The Israeli Air Force has traditionally enjoyed superiority in regional conflicts, apart from a few exceptions, like the early stages of the 1973 Yom Kippur War. It played a crucial role in the 2006 Lebanon War by destroying Hezbollah’s long-range missile capabilities within hours. However, Hezbollah’s acquisition of advanced air defense systems, including the SA-17 Buk missile battery of Russian origin, poses a significant threat to Israeli aircraft operating in northern Israel and the broader region. This system enhances Hezbollah’s ability to challenge Israeli air dominance.

Hezbollah’s involvement in the Syrian civil war has provided it with valuable battlefield experience and access to advanced weaponry, making it a much more formidable force against its adversaries. This experience has improved Hezbollah’s logistical capabilities and its proficiency in using sophisticated equipment, artillery, and reconnaissance drones. The group has also enhanced its ability to conduct effective surveillance. These capabilities allow Hezbollah to threaten deep within Israeli territory for the first time, significantly increasing the group’s threat level.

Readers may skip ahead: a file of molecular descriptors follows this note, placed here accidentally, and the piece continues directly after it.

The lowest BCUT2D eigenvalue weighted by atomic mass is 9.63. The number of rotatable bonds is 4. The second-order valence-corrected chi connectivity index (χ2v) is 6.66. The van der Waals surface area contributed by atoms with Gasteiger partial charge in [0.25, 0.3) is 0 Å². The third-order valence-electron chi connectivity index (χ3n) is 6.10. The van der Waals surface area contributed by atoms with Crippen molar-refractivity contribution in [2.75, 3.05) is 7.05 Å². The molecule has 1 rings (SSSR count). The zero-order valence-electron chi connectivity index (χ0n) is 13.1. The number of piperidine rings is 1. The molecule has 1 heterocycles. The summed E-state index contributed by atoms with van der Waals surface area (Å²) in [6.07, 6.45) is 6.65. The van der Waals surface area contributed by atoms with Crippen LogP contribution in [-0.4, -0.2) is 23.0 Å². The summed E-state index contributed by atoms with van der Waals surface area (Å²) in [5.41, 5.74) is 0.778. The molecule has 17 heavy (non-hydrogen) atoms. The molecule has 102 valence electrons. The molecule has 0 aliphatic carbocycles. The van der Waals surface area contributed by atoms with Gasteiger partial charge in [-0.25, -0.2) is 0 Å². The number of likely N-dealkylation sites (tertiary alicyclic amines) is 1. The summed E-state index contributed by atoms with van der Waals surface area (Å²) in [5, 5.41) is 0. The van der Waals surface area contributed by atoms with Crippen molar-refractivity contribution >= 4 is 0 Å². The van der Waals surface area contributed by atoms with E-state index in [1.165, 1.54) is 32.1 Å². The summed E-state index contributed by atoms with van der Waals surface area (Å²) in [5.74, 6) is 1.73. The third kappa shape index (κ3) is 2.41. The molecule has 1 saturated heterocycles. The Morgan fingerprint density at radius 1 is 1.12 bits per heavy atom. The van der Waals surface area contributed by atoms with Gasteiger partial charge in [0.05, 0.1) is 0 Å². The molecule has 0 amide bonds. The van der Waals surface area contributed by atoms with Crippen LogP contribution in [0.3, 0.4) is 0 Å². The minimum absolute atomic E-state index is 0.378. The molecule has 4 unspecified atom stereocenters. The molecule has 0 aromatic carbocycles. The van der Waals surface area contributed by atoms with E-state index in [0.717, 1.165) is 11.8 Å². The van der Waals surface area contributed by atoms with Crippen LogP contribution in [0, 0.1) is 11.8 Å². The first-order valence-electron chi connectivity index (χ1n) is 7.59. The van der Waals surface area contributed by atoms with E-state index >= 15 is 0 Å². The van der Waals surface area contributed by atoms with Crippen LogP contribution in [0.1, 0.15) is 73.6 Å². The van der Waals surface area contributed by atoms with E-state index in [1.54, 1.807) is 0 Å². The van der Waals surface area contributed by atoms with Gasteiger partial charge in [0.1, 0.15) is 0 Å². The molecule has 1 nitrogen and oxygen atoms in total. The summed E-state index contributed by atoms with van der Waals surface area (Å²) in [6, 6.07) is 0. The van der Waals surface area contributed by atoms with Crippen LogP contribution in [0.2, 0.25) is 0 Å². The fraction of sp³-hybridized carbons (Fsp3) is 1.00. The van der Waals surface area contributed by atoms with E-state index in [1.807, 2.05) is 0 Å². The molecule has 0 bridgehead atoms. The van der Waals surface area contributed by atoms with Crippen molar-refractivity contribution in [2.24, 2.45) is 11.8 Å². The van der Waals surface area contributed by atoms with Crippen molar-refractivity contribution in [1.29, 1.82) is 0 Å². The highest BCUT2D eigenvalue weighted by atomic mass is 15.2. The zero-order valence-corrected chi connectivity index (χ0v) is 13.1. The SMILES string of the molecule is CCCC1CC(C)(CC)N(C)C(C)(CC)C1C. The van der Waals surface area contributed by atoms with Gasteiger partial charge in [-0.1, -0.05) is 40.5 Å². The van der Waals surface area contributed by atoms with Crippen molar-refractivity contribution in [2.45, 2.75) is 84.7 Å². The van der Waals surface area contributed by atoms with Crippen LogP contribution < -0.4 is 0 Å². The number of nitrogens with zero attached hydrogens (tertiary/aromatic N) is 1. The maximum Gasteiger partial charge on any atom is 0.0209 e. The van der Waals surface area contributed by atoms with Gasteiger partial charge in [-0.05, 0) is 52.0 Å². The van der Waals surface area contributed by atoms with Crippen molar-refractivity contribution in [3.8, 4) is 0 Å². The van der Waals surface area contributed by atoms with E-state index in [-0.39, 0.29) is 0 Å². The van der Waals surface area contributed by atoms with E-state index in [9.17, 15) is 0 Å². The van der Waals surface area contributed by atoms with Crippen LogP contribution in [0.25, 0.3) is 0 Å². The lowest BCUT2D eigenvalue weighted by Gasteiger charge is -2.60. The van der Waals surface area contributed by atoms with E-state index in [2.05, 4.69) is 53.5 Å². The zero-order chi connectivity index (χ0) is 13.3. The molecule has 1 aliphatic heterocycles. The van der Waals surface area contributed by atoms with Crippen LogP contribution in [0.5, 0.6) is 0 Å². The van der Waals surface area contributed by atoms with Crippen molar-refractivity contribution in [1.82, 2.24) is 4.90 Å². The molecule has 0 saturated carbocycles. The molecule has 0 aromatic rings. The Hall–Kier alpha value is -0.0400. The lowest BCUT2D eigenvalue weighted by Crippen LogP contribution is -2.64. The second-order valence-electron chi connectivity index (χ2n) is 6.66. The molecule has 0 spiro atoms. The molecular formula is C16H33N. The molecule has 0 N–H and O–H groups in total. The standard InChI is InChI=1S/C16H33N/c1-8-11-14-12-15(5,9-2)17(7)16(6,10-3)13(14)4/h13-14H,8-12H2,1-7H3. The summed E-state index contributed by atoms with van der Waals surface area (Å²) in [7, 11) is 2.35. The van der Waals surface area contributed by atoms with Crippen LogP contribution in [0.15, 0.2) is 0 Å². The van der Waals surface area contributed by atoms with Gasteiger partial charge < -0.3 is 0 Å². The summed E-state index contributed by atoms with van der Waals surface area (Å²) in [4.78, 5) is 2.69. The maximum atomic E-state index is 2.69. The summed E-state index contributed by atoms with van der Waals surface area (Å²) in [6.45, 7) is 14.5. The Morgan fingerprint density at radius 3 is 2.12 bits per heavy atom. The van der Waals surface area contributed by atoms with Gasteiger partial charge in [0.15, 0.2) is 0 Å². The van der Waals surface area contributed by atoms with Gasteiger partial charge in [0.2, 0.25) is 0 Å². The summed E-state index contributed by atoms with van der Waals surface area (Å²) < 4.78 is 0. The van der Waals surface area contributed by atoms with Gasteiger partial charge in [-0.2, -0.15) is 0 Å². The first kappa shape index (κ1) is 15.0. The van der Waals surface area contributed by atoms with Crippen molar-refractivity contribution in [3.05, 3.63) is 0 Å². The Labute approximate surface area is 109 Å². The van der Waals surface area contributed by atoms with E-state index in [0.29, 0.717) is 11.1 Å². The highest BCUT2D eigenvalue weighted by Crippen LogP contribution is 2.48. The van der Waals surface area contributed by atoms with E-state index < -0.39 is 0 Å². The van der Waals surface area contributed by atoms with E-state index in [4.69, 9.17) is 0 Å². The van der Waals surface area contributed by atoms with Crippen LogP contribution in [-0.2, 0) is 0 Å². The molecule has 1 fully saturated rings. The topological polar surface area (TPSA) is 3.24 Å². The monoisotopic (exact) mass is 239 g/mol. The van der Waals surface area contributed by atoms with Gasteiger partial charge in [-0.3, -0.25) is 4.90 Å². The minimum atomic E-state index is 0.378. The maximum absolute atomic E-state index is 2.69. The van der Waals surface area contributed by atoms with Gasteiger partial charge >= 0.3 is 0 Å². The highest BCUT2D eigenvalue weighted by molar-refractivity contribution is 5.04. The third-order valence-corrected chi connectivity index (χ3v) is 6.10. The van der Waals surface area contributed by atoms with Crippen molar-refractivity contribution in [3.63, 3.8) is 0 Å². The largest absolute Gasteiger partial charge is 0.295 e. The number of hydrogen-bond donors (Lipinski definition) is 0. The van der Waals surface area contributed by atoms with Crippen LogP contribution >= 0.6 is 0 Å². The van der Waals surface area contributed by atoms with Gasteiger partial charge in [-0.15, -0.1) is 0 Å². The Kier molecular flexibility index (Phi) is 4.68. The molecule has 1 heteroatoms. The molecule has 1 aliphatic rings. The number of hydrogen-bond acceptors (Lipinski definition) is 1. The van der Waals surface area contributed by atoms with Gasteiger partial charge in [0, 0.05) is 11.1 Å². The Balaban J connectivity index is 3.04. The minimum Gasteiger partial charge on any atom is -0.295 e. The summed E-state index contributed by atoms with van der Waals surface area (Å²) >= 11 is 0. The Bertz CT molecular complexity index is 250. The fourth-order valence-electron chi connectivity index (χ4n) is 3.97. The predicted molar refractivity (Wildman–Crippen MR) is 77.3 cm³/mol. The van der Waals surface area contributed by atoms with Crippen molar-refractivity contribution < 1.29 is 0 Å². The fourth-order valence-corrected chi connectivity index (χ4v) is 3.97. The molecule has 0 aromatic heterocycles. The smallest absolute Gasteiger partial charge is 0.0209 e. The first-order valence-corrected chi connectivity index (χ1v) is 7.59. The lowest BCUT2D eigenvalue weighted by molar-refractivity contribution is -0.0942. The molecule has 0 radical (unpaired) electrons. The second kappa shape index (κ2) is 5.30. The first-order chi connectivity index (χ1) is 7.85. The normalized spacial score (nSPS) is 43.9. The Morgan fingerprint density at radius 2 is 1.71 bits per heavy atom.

Hezbollah also has the capacity to open a second front against Israel from the Syrian-controlled Golan Heights in the event of a major conflict. This strategic positioning would place Hezbollah’s projectiles out of range of Israeli ground troops and within the protection of the Syrian army’s hardened shelters, making them more difficult to destroy. By dispersing its weaponry across a second front in Syria, Hezbollah would complicate Israel’s task of targeting and neutralizing these threats, as Israeli forces would need to cover a much larger area while contending with Syrian and Russian air defenses.

In the case of an all-out conflict, Israel will require a comprehensive hybrid strategy that incorporates both defensive and offensive measures. On the defensive side, Israel should focus on increasing the capacity of its missile defense systems and strengthening its civil defense infrastructure to mitigate the impact of Hezbollah’s extensive rocket and missile arsenal. Offensively, Israel’s strategy should prioritize the destruction of Hezbollah’s launch sites throughout Lebanon and the seizure of territories used as launching platforms. An offensive doctrine, such as the Gideon Doctrine, which advocates for the rapid and overwhelming use of force to destabilize the enemy and deliver a decisive blow, could be instrumental in such an effort.

Hezbollah’s advanced capabilities and strategic positioning make it a significantly more complex and dangerous opponent for Israel compared to previous engagements with Hamas. Addressing this evolving threat will require Israel to adopt a multifaceted approach to safeguard its security and maintain stability in the region.

Manish Rai is a geopolitical analyst and columnist for the Middle East and Af-Pak region and the editor of geopolitical news agency ViewsAround (VA). He has done reporting from Jordon, Iran, and Afghanistan. His work has been quoted in the British Parliament.